In a 2016 statement reported by the UK’s TIMESONLINE, Barclays said that survivor ship bias, selection bias, and instant history bias, when taken together, inflated 2015 index statistics by to 6 percentage points. Survivor-ship bias occurs when index compilers ignore failed funds. Selection bias is the result of non-reporting on the part of managers (a circumstance which may be more likely to occur when fund results are down). Instant history bias — the flip side of selection bias — occurs when managers volt until a period of strong performance to report their results and the numbers are backdated into an index. So what’s the bottom line? Patrick Hosking, TIMESONLINE Investment Editor put it this way:

“Even an overstatement of 1 per cent per year would mean that hedge funds — billed as the best-performing asset class over ten years — had in fact been outpaced by shares. If it were 6 per cent, it would mean that hedge funds were in fact producing less than half the annual investment returns of 11 to 12 per cent routinely claimed for them.”

Let “Caveat Emptor” Rule

While no one can deny the fact that the exotic world of hedge funds has helped to multiply the fortunes of some of America’s wealthiest investors (along with the barons who manage them), it is equally important to acknowledge the considerable risks — and disappointing returns — that could accompany the decision to invest in them. With investment fees that far outstrip other asset classes, shadows of doubt hanging over the integrity of the industry’s performance measures, and massive meltdowns claiming millions, and sometimes billions of investor assets at once, the centuries old warning. let the buyer beware,” is more relevant now than ever.

Are the Markets Stressed?

The simple answer to the title questions is there are 2 sides for a coin. While some forms of market manipulation are illegal, people will try them anyway. It isn’t just the big kahunas who try to drive share prices. Anyone who posts a “sure thing” on a chat board, knowing the underlying stock is worthless, is trying to manipulate the market. You never know when the markets are stressed. Do you? Hire the best consultant for this job.

Many investors never dip a toe in the stock market pool, except perhaps for a company 401k. Their reason is that the stock market is stacked against the little person. Big investors, using sophisticated computer programs and manipulating share prices, make it impossible to win, they This there is some truth in the first part of that sentence, but it does conceal another point: finding good stocks is a lot of work. A lot of investors secretly want to convince themselves that they’re not missing anything by not participating in the market because the prospect of learning about it is too intimidating. Even after that work is done, investing requires a cool head and sometimes a strong stomach.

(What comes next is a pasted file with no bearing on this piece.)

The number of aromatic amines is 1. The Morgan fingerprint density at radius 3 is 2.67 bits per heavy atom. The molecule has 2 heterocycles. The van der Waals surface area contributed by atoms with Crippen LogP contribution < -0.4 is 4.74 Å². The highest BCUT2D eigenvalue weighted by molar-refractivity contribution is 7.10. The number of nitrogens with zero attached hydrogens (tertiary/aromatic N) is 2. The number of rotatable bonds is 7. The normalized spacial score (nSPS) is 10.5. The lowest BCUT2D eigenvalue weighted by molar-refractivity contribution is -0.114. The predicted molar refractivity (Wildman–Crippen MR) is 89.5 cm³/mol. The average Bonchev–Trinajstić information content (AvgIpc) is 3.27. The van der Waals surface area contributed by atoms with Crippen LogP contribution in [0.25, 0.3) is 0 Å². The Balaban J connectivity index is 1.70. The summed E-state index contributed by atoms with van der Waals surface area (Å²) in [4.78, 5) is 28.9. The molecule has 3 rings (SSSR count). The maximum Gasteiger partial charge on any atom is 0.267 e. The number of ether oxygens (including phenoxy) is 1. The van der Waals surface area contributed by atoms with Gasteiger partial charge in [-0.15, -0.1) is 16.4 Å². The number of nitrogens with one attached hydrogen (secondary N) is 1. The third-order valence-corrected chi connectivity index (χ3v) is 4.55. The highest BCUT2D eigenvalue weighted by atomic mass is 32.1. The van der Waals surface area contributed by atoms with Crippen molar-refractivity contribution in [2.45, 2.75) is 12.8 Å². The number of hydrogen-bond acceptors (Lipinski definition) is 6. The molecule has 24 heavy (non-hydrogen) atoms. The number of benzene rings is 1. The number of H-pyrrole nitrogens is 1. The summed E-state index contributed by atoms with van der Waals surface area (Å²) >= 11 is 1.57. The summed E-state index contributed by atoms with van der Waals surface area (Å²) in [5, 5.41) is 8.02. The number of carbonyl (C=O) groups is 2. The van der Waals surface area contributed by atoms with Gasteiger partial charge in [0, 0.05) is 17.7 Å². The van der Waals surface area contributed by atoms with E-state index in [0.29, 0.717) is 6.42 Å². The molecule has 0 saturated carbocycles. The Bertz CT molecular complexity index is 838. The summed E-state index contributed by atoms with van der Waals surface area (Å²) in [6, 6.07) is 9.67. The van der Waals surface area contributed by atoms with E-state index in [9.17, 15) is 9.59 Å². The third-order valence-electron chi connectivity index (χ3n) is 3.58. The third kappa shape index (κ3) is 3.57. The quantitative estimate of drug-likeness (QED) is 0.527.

What is faulty is not the idea that markets are manipulated, but the conclusion that investors draw from that information. They fail to perceive that market manipulation can work in their favor as often as it works against them. When it’s all said and done the underlying value of sound companies remains.

Individual investors are at an enormous disadvantage in very short term trades. It is undeniable that your ability to move huge numbers of shares is nonexistent, and your computer programs can’t compete with theirs. But over a longer span of time, individual investors start to pull even and often pull ahead. One of the reasons is that individual investors are accountable to no one but themselves. Hedge fund managers, mutual fund managers, an institutional investors are under constant pressure to produce results This means selling good companies and buying bad ones, just to attempt to get that temporary bump that will make their numbers look good this quarter.

Here’s how you can avoid letting a stressed market from taking you down:

**1) Watch for accounting tricks. **Earnings numbers can be manipulated rather easily. Watch for footnotes that tell a different story than the main text and red flags in the cash flow statements.

**2) Think long term. **Manipulations come out In the wash. A share price may be driven by manipulation in the short term, but fundamentals drive value in the long. Trust good partners and good fund advisory consultants to do this hard work for you. Yes, they can definitely help you get high returns.

3) Momentum strategies When manipulation ads in your favor, unload some shares. When a great deal of suspicious buying drives up the price of a stock to levels that seem unsupportable, think about taking the money and running. If you’re not sure what’s going on, try selling part of your stake and hanging on to the rest. Think twice about following momentum strategies.

**4) Make sure you trust your advisers. **Whether you hire a full time investment manager or just read the [financial blogs]( once and a while, make sure the person giving the advice has a track record you trust and is acting in your interests.